R - Moderation Analysis with PROCESS Model 1
Running Hayes' PROCESS-macro (Version 3.5 and later) with R to test a moderation hypothesis
Arndt Regorz, Dipl. Kfm. & M.Sc. Psychologie, 03/31/2021
For a long time the PROCESS macro has been one of the best ways of testing moderations (interactions) when using SPSS. Finally, in December of 2020, Hayes has released the PROCESS function for R, too. This tutorials will show you how to run and interpret a moderation analysis with Hayes' PROCESS function for R / RStudio.
- Video tutorial
- Downloading PROCESS
- Initializing the R-Code
- Testing a Moderation Model
- Sample Output 1 – Moderation
- Additional Parameters
- My Favorite Moderation R-Code
- Sample Output 2 – Moderation with Additional Options
- More Information
1. Video tutorial
(Note: When you click on this video you are using a service offered by YouTube.)
2. Downloading PROCESS
Here, you can download PROCESS for R:
Currently (March, 2021) you will find a folder named “PROCESS v3.5beta for R”. In this folder you will find an R-file “process.r”. Please note that it is at this point in time still a beta version so there could be bugs in the code.
3. Initializing the R-Code
Since PROCESS is not an R package you cannot use the commands install.packages() and library() with it. As a user defined function it has to be installed by running the file “process.r”.
If you open it in Rstudio, just run it. It will take a minute or two for the code to complete. After that you have gained a new R function, process(). With this function you can run the PROCESS macro in the R environment in your active R session.
If you do not want to have to rerun the code of process.r each time you open R then Hayes recommends saving your R workspace after running process.r
4. Testing a Moderation Model
The simplest R/PROCESS code for a moderation model would be this:
process (data = my_data_frame, y = "my_DV", x = "my_IV", w ="my_MOD", model = 1)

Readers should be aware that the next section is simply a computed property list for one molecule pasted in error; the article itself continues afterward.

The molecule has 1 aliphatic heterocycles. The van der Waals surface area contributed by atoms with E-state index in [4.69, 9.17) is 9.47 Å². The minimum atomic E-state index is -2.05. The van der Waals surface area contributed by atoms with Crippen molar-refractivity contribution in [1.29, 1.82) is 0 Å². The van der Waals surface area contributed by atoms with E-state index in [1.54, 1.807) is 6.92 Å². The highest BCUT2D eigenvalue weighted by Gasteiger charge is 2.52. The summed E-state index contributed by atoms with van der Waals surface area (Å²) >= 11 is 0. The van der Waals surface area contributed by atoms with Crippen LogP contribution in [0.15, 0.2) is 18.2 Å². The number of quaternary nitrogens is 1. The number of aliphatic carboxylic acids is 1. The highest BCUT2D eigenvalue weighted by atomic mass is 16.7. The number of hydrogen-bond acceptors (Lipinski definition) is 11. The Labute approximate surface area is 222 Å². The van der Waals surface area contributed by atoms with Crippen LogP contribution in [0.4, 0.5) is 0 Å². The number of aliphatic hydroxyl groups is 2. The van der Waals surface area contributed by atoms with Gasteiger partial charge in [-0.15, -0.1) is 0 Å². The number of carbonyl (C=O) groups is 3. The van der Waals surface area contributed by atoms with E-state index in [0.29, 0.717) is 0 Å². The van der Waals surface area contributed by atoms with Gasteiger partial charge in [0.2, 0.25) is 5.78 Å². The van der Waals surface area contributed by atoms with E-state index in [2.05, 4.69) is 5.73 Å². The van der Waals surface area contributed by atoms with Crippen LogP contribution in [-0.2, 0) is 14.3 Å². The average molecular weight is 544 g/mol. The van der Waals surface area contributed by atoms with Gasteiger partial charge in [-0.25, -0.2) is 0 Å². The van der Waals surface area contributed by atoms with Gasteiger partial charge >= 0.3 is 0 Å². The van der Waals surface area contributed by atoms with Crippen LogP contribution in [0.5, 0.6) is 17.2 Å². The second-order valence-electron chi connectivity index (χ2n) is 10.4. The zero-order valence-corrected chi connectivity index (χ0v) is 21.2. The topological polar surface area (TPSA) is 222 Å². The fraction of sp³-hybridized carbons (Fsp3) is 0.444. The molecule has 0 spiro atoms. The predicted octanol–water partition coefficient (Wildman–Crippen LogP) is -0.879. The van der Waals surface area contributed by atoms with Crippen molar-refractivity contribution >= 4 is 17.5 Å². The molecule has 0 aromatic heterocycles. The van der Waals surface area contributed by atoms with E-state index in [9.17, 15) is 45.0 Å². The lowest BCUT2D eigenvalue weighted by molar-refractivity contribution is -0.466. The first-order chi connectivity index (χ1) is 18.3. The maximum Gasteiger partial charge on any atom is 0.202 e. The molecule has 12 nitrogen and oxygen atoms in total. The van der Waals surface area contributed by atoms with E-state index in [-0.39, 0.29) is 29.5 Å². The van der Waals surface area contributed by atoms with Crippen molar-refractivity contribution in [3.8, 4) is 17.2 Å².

In this example code I have used the following variable names you should replace with the names of your data:
- my_data_frame: My data frame with the data I want to use to test a moderation
- my_DV: The name of the dependent variable in my data frame
- my_IV: The name of the independent variable in my data frame
- my_MOD: The name of the moderator variable in my data frame
For the variables there are some important things to consider:
- The variable names must be put into quotation signs.
- Variable names in R are case sensitive (upper case, lower case).
- In the case of a binary variable it is not allowed to be a factor variable – you have to transform it into a numeric variable before using it with PROCESS.
And the function process hat to be written in lower case letters.
5. Sample Output 1 – Moderation
Here is an example of the output you could get with that code:
(A): Unstandardized regression weight (b) for the IV with test statistic, p-value and confidence interval
(B): Unstandardized regression weight (b) for the moderator with test statistic, p-value and confidence interval
(C): Unstandardized regression weight (b) for the interaction with test statistic, p-value and confidence interval. If this is significant then there is a moderation effect.
(D): Key for the interaction term (really important only for models with more than one interaction)
(E): R2-chng: Effect size of the moderation (how much additional variance is explained by adding the interaction term to the model)
(F): Effect (=b, second column) of the IV on the DV for a low value of the moderator (16th percentile, first column) – simple slope
(G): Effect (=b, second column) of the IV on the DV for a medium value of the moderator (50th percentile = median, first column) – simple slope
(H): Effect (=b, second column) of the IV on the DV for a high value of the moderator (84th percentile, first column) – simple slope
6. Additional Parameters
Even though the limited code above gives you the moderation test in many cases you want to have additional information. Following are some additional PROCESS parameters that could be helpful for your test whether there is an interaction.
In a moderation analysis the interpretation of the regression weights is easier if you mean center the moderator (and maybe the independent variable, too). If you use set the parameter center to 1 all variables that go into interaction terms (IV and moderator) are mean centered. If you set it to 2 instead then only continuous variables are mean centered. Since mean centering of binary variables makes the interpretation of the results more difficult I only use this second value.
center = 2
Changing the Values for Interaction Probes